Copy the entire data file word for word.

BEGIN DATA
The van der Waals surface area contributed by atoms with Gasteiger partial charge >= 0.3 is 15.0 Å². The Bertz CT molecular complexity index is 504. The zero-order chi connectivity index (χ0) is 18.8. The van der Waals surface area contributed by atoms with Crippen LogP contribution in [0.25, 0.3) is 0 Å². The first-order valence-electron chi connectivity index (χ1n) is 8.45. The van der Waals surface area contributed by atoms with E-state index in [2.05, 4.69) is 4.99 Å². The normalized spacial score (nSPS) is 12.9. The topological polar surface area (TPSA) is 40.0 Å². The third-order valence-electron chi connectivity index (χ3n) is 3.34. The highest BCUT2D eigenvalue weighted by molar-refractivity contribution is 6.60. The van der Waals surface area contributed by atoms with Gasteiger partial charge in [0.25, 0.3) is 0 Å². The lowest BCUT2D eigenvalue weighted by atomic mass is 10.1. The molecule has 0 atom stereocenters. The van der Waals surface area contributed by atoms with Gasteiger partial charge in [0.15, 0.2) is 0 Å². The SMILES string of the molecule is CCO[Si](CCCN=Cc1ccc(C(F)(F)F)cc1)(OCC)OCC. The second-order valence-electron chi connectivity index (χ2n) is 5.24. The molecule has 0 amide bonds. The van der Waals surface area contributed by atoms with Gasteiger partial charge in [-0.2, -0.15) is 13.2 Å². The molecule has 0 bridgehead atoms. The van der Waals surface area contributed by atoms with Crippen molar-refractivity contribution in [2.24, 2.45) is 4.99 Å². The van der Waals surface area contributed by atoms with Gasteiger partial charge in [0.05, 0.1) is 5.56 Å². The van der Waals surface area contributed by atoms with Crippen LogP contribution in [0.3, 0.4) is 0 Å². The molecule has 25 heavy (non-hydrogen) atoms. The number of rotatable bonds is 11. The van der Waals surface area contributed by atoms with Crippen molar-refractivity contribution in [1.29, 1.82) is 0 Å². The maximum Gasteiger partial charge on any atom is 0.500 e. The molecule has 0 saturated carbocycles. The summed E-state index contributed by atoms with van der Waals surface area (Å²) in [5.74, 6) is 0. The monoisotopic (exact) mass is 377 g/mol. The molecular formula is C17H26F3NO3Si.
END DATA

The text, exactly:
The van der Waals surface area contributed by atoms with Gasteiger partial charge >= 0.3 is 15.0 Å². The Bertz CT molecular complexity index is 504. The zero-order chi connectivity index (χ0) is 18.8. The van der Waals surface area contributed by atoms with Crippen LogP contribution in [0.25, 0.3) is 0 Å². The first-order valence-electron chi connectivity index (χ1n) is 8.45. The van der Waals surface area contributed by atoms with E-state index in [2.05, 4.69) is 4.99 Å². The normalized spacial score (nSPS) is 12.9. The topological polar surface area (TPSA) is 40.0 Å². The third-order valence-electron chi connectivity index (χ3n) is 3.34. The highest BCUT2D eigenvalue weighted by molar-refractivity contribution is 6.60. The van der Waals surface area contributed by atoms with Gasteiger partial charge in [0.25, 0.3) is 0 Å². The lowest BCUT2D eigenvalue weighted by atomic mass is 10.1. The molecule has 0 atom stereocenters. The van der Waals surface area contributed by atoms with Gasteiger partial charge in [0.15, 0.2) is 0 Å². The SMILES string of the molecule is CCO[Si](CCCN=Cc1ccc(C(F)(F)F)cc1)(OCC)OCC. The second-order valence-electron chi connectivity index (χ2n) is 5.24. The molecule has 0 amide bonds. The van der Waals surface area contributed by atoms with Gasteiger partial charge in [-0.2, -0.15) is 13.2 Å². The molecule has 0 bridgehead atoms. The van der Waals surface area contributed by atoms with Crippen molar-refractivity contribution in [2.24, 2.45) is 4.99 Å². The van der Waals surface area contributed by atoms with Gasteiger partial charge in [0.05, 0.1) is 5.56 Å². The van der Waals surface area contributed by atoms with Crippen LogP contribution in [0.3, 0.4) is 0 Å². The molecule has 25 heavy (non-hydrogen) atoms. The number of rotatable bonds is 11. The van der Waals surface area contributed by atoms with Crippen molar-refractivity contribution in [1.29, 1.82) is 0 Å². The maximum Gasteiger partial charge on any atom is 0.500 e. The molecule has 0 saturated carbocycles. The summed E-state index contributed by atoms with van der Waals surface area (Å²) in [5.74, 6) is 0. The monoisotopic (exact) mass is 377 g/mol. The molecular formula is C17H26F3NO3Si.